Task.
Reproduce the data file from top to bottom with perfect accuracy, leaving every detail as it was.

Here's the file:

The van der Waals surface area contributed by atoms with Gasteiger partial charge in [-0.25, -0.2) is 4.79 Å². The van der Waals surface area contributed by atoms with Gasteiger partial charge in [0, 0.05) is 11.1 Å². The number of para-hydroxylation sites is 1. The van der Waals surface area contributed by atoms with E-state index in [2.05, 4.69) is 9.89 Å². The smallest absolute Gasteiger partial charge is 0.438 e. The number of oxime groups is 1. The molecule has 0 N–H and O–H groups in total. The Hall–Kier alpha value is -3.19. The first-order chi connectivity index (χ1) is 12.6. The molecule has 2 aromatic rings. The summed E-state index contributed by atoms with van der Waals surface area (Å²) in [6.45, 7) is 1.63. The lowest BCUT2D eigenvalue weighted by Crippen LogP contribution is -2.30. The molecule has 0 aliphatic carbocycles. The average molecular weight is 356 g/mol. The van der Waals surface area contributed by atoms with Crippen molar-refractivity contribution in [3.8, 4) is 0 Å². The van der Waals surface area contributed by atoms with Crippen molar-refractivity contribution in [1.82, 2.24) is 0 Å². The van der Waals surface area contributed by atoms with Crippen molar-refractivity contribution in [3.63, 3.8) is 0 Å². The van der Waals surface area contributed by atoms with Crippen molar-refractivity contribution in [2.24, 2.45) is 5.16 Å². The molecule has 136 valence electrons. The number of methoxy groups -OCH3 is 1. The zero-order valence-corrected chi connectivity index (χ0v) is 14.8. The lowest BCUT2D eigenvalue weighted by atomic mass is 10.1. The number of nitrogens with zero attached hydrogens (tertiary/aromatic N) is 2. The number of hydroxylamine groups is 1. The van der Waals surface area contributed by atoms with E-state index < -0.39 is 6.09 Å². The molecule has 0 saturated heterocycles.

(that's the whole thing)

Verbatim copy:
The van der Waals surface area contributed by atoms with Gasteiger partial charge in [-0.25, -0.2) is 4.79 Å². The van der Waals surface area contributed by atoms with Gasteiger partial charge in [0, 0.05) is 11.1 Å². The number of para-hydroxylation sites is 1. The van der Waals surface area contributed by atoms with E-state index in [2.05, 4.69) is 9.89 Å². The smallest absolute Gasteiger partial charge is 0.438 e. The number of oxime groups is 1. The molecule has 0 N–H and O–H groups in total. The Hall–Kier alpha value is -3.19. The first-order chi connectivity index (χ1) is 12.6. The molecule has 2 aromatic rings. The summed E-state index contributed by atoms with van der Waals surface area (Å²) in [6.45, 7) is 1.63. The lowest BCUT2D eigenvalue weighted by Crippen LogP contribution is -2.30. The molecule has 0 aliphatic carbocycles. The average molecular weight is 356 g/mol. The van der Waals surface area contributed by atoms with Crippen molar-refractivity contribution in [3.8, 4) is 0 Å². The van der Waals surface area contributed by atoms with Crippen molar-refractivity contribution in [1.82, 2.24) is 0 Å². The van der Waals surface area contributed by atoms with Crippen molar-refractivity contribution in [3.63, 3.8) is 0 Å². The van der Waals surface area contributed by atoms with Crippen molar-refractivity contribution in [2.24, 2.45) is 5.16 Å². The molecule has 136 valence electrons. The number of methoxy groups -OCH3 is 1. The zero-order valence-corrected chi connectivity index (χ0v) is 14.8. The lowest BCUT2D eigenvalue weighted by atomic mass is 10.1. The number of nitrogens with zero attached hydrogens (tertiary/aromatic N) is 2. The number of hydroxylamine groups is 1. The van der Waals surface area contributed by atoms with E-state index < -0.39 is 6.09 Å². The molecule has 0 saturated heterocycles.